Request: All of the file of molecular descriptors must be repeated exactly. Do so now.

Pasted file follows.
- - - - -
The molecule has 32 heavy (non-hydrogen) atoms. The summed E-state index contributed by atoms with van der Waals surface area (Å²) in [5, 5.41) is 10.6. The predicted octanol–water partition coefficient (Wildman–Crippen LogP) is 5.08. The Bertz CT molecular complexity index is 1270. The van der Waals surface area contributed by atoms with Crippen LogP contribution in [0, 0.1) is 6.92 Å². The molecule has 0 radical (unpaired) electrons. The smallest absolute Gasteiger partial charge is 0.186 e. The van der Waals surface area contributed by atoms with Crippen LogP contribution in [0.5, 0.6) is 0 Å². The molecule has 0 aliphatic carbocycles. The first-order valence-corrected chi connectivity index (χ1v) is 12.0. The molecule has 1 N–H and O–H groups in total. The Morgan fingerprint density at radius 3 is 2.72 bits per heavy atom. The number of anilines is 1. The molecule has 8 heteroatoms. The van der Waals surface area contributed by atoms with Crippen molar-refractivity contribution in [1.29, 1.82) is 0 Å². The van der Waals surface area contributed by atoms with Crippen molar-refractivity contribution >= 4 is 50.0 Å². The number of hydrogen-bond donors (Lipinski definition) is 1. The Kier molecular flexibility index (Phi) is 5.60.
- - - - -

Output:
The molecule has 32 heavy (non-hydrogen) atoms. The summed E-state index contributed by atoms with van der Waals surface area (Å²) in [5, 5.41) is 10.6. The predicted octanol–water partition coefficient (Wildman–Crippen LogP) is 5.08. The Bertz CT molecular complexity index is 1270. The van der Waals surface area contributed by atoms with Crippen LogP contribution in [0, 0.1) is 6.92 Å². The molecule has 0 radical (unpaired) electrons. The smallest absolute Gasteiger partial charge is 0.186 e. The van der Waals surface area contributed by atoms with Crippen LogP contribution in [0.5, 0.6) is 0 Å². The molecule has 0 aliphatic carbocycles. The first-order valence-corrected chi connectivity index (χ1v) is 12.0. The molecule has 1 N–H and O–H groups in total. The Morgan fingerprint density at radius 3 is 2.72 bits per heavy atom. The number of anilines is 1. The molecule has 8 heteroatoms. The van der Waals surface area contributed by atoms with Crippen molar-refractivity contribution in [1.29, 1.82) is 0 Å². The van der Waals surface area contributed by atoms with Crippen molar-refractivity contribution >= 4 is 50.0 Å². The number of hydrogen-bond donors (Lipinski definition) is 1. The Kier molecular flexibility index (Phi) is 5.60.